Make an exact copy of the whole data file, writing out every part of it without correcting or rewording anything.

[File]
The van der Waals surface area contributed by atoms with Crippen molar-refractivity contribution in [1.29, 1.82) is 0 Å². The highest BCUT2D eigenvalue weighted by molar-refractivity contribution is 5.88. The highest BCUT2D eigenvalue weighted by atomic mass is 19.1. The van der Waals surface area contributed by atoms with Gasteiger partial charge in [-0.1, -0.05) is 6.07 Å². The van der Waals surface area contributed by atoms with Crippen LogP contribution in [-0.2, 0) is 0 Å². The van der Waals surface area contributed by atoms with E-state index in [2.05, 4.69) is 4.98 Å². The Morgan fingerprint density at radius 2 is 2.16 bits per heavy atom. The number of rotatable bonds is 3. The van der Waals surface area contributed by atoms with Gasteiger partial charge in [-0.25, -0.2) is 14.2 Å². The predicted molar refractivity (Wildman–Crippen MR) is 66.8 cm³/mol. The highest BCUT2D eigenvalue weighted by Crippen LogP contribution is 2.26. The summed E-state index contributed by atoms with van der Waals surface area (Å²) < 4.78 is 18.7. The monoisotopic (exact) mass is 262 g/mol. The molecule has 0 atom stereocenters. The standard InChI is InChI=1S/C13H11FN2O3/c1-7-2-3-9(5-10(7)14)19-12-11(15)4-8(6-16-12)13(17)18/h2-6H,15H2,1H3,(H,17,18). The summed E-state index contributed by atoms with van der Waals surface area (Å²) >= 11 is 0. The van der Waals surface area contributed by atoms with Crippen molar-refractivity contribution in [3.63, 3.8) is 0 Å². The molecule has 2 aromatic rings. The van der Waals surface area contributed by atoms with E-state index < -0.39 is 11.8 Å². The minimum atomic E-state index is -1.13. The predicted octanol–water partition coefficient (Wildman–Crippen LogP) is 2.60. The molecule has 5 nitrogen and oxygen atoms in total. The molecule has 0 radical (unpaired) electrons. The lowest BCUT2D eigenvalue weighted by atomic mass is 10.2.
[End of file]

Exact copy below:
The van der Waals surface area contributed by atoms with Crippen molar-refractivity contribution in [1.29, 1.82) is 0 Å². The highest BCUT2D eigenvalue weighted by molar-refractivity contribution is 5.88. The highest BCUT2D eigenvalue weighted by atomic mass is 19.1. The van der Waals surface area contributed by atoms with Gasteiger partial charge in [-0.1, -0.05) is 6.07 Å². The van der Waals surface area contributed by atoms with Crippen LogP contribution in [-0.2, 0) is 0 Å². The van der Waals surface area contributed by atoms with E-state index in [2.05, 4.69) is 4.98 Å². The Morgan fingerprint density at radius 2 is 2.16 bits per heavy atom. The number of rotatable bonds is 3. The van der Waals surface area contributed by atoms with Gasteiger partial charge in [-0.25, -0.2) is 14.2 Å². The predicted molar refractivity (Wildman–Crippen MR) is 66.8 cm³/mol. The highest BCUT2D eigenvalue weighted by Crippen LogP contribution is 2.26. The summed E-state index contributed by atoms with van der Waals surface area (Å²) < 4.78 is 18.7. The monoisotopic (exact) mass is 262 g/mol. The molecule has 0 atom stereocenters. The standard InChI is InChI=1S/C13H11FN2O3/c1-7-2-3-9(5-10(7)14)19-12-11(15)4-8(6-16-12)13(17)18/h2-6H,15H2,1H3,(H,17,18). The summed E-state index contributed by atoms with van der Waals surface area (Å²) >= 11 is 0. The van der Waals surface area contributed by atoms with Crippen molar-refractivity contribution in [3.63, 3.8) is 0 Å². The molecule has 2 aromatic rings. The van der Waals surface area contributed by atoms with E-state index < -0.39 is 11.8 Å². The minimum atomic E-state index is -1.13. The predicted octanol–water partition coefficient (Wildman–Crippen LogP) is 2.60. The molecule has 5 nitrogen and oxygen atoms in total. The molecule has 0 radical (unpaired) electrons. The lowest BCUT2D eigenvalue weighted by atomic mass is 10.2.